Selected Reference and Reading Materials compiled by Dan Villanueva


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Record ID

589     [ Page 11 of 68, No. 1 ]

Date

2014-12

Author

Mariano Kulish, James Morley, and Tim Robinson

Affiliation

School of Economics, Australian School of Business, the University of New South Wales); School of Economics, Australian School of Business, the University of New South Wales; and Melbourne Institute of Applied Economics and Social Research, University of Melbourne

Title

Estimating DSGE models with forward guidance

Summary /
Abstract

Motivated by the use of forward guidance, we propose a method to estimate DSGE models in which the central bank holds the policy rate fixed for an extended period. Private agents’ beliefs about how long the fixed-rate regime will last influences, among other observable variables, current output, inflation and interest rates of longer maturities. We estimate the shadow policy rate and construct counterfactual scenarios to quantify the severity of the zero lower bound constraint. Using the Smets and Wouters (2007) model, we find that the expected duration of the zero interest rate policy has been around 2 years, that the shadow rate has been around -3 per cent and that the zero lower bound has imposed a significant output loss.

Keywords

Zero lower bound, forward guidance

URL

http://research.economics.unsw.edu.au/RePEc/papers/2014-32.pdf



Record ID

588     [ Page 11 of 68, No. 2 ]

Date

2015-01

Author

Sebastian Edwards

Affiliation

National Bureau of Economic Research

Title

Monetary Policy Independence under Flexible Exchange Rates: An Illusion?

Summary /
Abstract

I analyze whether countries with flexible exchange rates are able to pursue an independent monetary policy, as suggested by traditional theory. I use data for three Latin American countries with flexible exchange rates, inflation targeting, and capital mobility – Chile, Colombia and Mexico – to investigate the extent to which Federal Reserve actions are translated into local central banks’ policy rates. The results indicate that there is significant “policy contagion,” and that these countries tend to “import” Fed policies. The degree of monetary policy independence is lower than what traditional models suggest.

Keywords

Monetary policy independence, flexible exchange rates

URL

http://www.nber.org/papers/w20893.pdf

Remarks

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Record ID

587     [ Page 11 of 68, No. 3 ]

Date

2015-01

Author

Pranjul Bhandari and Jeffrey A. Frankel

Affiliation

National Bureau of Economic Research

Title

Nominal GDP Targeting for Developing Countries

Summary /
Abstract

The revival of interest in nominal GDP (NGDP) targeting has come in the context of large advanced economies. We consider the case for NGDP targeting for mid-sized developing countries, in light of their susceptibility to supply shocks and terms of trade shocks. For India, in particular, one major exogenous supply shock is the monsoon rains. NGDP targeting splits the impact of supply shocks automatically between inflation and real GDP growth. In the case of annual inflation targeting (IT), by contrast, the full impact of an adverse supply shock or terms of trade shock is felt as a loss in real GDP alone. NGDP targeting automatically accommodates supply shocks as most central banks with discretion would do anyway, while retaining the advantage of anchoring expectations as rules are designed to do. We outline a simple theoretical model and derive the condition under which an NGDP targeting regime would dominate other regimes such as annual IT for achieving objectives of output and price stability. We go on to estimate for the case of India the parameters needed to ascertain whether the condition holds, particularly the slope of the aggregate supply curve. Estimates suggest that the condition may indeed hold.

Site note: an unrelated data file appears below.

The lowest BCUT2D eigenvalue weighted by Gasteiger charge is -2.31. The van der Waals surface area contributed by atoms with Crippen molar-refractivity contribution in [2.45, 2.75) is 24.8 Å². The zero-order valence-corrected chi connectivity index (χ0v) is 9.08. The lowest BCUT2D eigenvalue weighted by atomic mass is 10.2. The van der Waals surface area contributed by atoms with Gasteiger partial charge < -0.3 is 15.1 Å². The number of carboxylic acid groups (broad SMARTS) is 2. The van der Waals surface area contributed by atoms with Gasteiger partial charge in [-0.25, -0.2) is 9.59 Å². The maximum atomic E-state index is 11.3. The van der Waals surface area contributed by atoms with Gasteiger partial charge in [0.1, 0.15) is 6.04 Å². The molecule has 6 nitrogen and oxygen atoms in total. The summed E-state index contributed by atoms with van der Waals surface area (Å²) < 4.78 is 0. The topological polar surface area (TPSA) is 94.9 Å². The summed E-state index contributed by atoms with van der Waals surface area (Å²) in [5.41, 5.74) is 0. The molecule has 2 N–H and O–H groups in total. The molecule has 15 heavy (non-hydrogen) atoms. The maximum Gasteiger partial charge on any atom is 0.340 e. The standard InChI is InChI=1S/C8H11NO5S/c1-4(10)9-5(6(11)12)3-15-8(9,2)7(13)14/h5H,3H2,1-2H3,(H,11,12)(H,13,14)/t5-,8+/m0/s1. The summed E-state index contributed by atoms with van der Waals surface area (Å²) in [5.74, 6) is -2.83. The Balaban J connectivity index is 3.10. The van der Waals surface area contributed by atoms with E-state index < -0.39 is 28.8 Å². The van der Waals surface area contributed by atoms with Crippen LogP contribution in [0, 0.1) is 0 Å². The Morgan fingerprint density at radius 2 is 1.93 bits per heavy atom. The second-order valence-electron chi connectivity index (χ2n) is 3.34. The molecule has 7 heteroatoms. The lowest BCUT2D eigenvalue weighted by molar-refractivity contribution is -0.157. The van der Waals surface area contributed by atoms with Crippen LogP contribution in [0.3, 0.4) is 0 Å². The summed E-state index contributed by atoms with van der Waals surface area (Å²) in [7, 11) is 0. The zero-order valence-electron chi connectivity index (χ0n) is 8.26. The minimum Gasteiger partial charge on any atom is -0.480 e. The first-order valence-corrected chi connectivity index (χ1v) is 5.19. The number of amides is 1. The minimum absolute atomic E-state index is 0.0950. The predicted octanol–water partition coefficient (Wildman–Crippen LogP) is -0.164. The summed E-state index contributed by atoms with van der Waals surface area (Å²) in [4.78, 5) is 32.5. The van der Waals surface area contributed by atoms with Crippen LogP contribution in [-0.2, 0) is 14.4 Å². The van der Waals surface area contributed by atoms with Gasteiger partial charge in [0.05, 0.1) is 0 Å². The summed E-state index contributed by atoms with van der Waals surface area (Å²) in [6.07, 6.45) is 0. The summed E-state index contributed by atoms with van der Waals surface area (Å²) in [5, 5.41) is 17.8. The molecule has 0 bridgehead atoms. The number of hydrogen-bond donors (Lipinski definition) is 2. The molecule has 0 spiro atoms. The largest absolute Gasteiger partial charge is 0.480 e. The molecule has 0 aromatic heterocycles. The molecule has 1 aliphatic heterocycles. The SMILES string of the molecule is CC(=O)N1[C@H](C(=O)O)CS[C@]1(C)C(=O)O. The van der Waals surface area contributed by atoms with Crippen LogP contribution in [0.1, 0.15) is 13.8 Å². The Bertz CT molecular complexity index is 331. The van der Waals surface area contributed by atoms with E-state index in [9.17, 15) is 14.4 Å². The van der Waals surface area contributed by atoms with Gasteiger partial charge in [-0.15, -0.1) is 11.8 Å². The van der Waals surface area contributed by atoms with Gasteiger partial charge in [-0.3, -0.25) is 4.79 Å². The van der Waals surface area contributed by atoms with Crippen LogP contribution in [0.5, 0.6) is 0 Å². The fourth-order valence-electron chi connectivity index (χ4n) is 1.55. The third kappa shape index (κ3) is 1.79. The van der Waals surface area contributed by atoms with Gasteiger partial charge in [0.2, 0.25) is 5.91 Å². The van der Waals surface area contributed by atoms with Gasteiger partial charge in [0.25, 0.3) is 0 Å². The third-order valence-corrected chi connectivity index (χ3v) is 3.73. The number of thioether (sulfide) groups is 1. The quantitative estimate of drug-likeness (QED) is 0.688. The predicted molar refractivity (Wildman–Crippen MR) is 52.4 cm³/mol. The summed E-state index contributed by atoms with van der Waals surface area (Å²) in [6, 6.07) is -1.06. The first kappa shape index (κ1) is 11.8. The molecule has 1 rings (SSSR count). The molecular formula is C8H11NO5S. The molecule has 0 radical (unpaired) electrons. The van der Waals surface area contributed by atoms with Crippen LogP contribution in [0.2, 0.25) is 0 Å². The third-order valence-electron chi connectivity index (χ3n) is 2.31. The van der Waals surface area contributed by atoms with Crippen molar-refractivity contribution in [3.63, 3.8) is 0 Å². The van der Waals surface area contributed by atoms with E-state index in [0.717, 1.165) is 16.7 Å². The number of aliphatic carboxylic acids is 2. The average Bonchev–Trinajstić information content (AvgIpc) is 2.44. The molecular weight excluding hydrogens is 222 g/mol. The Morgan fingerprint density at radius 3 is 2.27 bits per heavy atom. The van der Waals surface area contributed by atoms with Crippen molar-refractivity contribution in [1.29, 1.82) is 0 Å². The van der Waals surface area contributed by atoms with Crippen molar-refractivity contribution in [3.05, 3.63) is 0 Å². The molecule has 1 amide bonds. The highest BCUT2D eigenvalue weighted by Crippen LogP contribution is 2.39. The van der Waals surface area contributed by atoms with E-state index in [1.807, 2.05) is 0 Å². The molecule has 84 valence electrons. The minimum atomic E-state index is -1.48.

Keywords

Nominal GDP Targeting, developing countries

URL

http://www.nber.org/papers/w20898.pdf

Remarks

Information about Free Papers

You should expect a free download if you are a subscriber, a corporate associate of the NBER, a journalist, an employee of the U.S. federal government with a ".GOV" domain name, or a resident of nearly any developing country or transition economy.



Record ID

586     [ Page 11 of 68, No. 4 ]

Date

2015-01

Author

Francesco Grigoli, Alexander Herman, Andrew Swiston, and Gabriel Di Bella

Affiliation

Western Hemisphere Department, IMF

Title

Output Gap Uncertainty and Real-Time Monetary Policy

Summary /
Abstract

Output gap estimates are subject to a wide range of uncertainty owing to data revisions and the difficulty in distinguishing between cycle and trend in real time. This is important given the central role in monetary policy of assessments of economic activity relative to capacity. We show that country desks tend to overestimate economic slack, especially during recessions, and that uncertainty in initial output gap estimates persists several years. Only a small share of output gap revisions is predictable ex ante based on characteristics like output dynamics, data quality, and policy frameworks. We also show that for a group of Latin American inflation targeters the prescriptions from typical monetary policy rules are subject to large changes due to output gap revisions. These revisions explain a sizable proportion of the deviation of inflation from target, suggesting this information is not accounted for in real-time policy decisions.